Tag Archives: advice

do not teach a starving man to fish


feeding peppers to a cat

 

good words by bruce kasanoff:

“You’ve heard this old saying before: give a man a fish and you feed him for a day; teach a man to fish and you feed him for a lifetime. You may even be nodding your head in agreement right now. Sorry— this saying is all wrong.

When a person is starving, that’s not the time to fill their head with knowledge. The right thing to do is to first give the person a fish – banishing their hunger – and only then teach them to fish.

Far too often, people ignore this common sense first step. They see someone who is struggling, and they rush to offer wisdom. “Let me tell you what I’d do in your position,” a well-meaning individual might offer.

But few of us understand the anxiety, confusion, and uncertainty that comes with overwhelming need. People in the midst of personal disasters are reeling. They can’t think straight. Their nerves may be shot. Their confidence may be non-existent.

We all know affluent, outwardly successful professionals who lack confidence and – at least temporarily – the ability to think straight. Can you imagine how people must feel in the midst of outright failure?

Rushing to offer a struggling person long-term advice is a waste of time.

Instead, it makes far more sense to help them regain their equilibrium. Once this happens… once their ears, heart and mind open, then you have an opportunity to teach a new skill.

What does it take to decide whether a person needs a fish before a fishing lesson? Two things:

1.) The ability to pay attention: Is the other person open and receptive, or looking at the world through narrowed eyes that tip off just how terrified they feel inside? You can’t just take their words at face value, because claiming to be alright is a basic survival skill. You have to look at how the person acts and what they don’t say.

2.) Empathy: The more successful you are, the harder it is to imagine what it must be like to be the opposite.”

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“Better than a thousand hollow words, is one word that brings peace.”
 ~ Buddha


♥ 

subtle differences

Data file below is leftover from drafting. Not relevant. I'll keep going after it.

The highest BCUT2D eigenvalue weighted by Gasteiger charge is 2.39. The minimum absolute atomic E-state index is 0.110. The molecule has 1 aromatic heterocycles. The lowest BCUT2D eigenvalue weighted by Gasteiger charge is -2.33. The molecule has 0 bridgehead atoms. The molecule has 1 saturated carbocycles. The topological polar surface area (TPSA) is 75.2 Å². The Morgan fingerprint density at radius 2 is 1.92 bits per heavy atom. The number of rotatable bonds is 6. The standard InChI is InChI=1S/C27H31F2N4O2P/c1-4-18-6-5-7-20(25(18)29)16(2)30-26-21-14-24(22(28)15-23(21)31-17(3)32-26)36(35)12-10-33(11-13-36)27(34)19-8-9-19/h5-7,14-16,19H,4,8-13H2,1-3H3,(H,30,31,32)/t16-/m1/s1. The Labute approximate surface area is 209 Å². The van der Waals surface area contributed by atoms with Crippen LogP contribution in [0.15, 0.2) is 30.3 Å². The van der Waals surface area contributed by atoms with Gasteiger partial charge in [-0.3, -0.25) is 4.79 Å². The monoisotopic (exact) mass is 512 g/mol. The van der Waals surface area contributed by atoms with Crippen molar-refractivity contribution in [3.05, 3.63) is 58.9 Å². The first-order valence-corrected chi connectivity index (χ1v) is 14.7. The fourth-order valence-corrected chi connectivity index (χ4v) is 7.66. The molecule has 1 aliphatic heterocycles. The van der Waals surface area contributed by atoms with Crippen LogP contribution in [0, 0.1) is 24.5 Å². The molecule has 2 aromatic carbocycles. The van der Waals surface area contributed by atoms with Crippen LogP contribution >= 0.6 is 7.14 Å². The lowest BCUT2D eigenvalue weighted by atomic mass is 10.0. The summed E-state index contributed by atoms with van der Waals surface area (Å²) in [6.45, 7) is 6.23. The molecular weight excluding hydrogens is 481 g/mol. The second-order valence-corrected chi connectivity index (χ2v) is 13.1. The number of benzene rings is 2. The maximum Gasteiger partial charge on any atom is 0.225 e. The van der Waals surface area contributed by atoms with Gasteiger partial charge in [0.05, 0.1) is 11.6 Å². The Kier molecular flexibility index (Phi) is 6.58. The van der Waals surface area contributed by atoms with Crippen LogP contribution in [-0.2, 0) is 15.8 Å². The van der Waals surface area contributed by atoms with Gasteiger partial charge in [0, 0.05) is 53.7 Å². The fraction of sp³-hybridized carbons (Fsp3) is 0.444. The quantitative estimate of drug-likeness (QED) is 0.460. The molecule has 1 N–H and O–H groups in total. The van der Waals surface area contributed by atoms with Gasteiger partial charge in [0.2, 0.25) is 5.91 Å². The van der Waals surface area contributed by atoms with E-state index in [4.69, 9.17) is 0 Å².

in the several months i’ve spent in suburbia, i’ve noticed some remarkable differences from life in nyc.  here are just a few:

1. in suburbia, they have hillbillies selling furniture door to door out of an 18 wheeler, similar to the one pictured below.  they ring your doorbell and claim they’ve driven all the way up from tennessee, or some place like that, to deliver a shipment of furniture to a store.  if you haven’t shut the door in their face (which most of the suburbanites would find just to rude to do – another subtle difference) they continue on with a story about arriving at the store only to be told the store did not have the money to pay for the shipment.  then they invite you to take a look at the contents in the truck.   no thank you.

2. when i took ivan to the vet, i saw an suv with a  horse trailer pulling out of the parking lot.  i never noticed that in the city.

3. baby deer pop out into the middle of the street all the time, every single day. and people are afraid to drive in the city??

4. in the city i could count on a friendly greeting and some small talk from at least 7 people on my 6:00 am walk with ivan.  in suburbia, so far i’ve seen bunnies big & small, cardinals, blue jays, deer, chip monks, squirrels & no people.


5. even the mice are different.  the mouse currently living in my kitchen only comes out at night – never to be seen.  the only evidence is mouse poop all over the kitchen counter.  i see it every single morning when i go in for my coffee. city mice know to poop on the floor.  they are also bold enough to walk around right out in the open – even walk right over your feet  (see rodents).

6. quarters.  in nj people treat quarters like they’re made of copper & nickel, which they are.  in ny, people treat quarters like gold.  in the city, all people who make under $150,000, need quarters for laundry and parking.  lots of quarters,  and we collect them whenever possible.  we pay with dollar bills when we have exact change, just to get quarters back.   it’s a bit disappointing when store clerks give back dimes and nickels  instead of quarters.

7. one could live in just about any neighborhood of the city and be within 2 or 3 blocks of organic cottage cheese.  in the suburbs it’s a 10 mile drive to a store that carries just 1 brand and it’s not even the kind you want.  there is no place that sells frozen yogurt. no pinkberry, not even a tasti-delite facsimile. no frozen yogurt – that’s it – none. you can’t get that here.

8.  there not a vegetarian restaurant within a 4 zip code radius.  (think –  white plains to the seaport)

9.  there is no delivery.  no one delivers anything. ever.

10. in the suburbs when you ask about finding a good restaurant, people often direct you to a strip mall.  i will not dine in a strip mall.

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“I like trees because they seem more resigned to the way they have to live than other things do.”
–  Willa Sibert Cather

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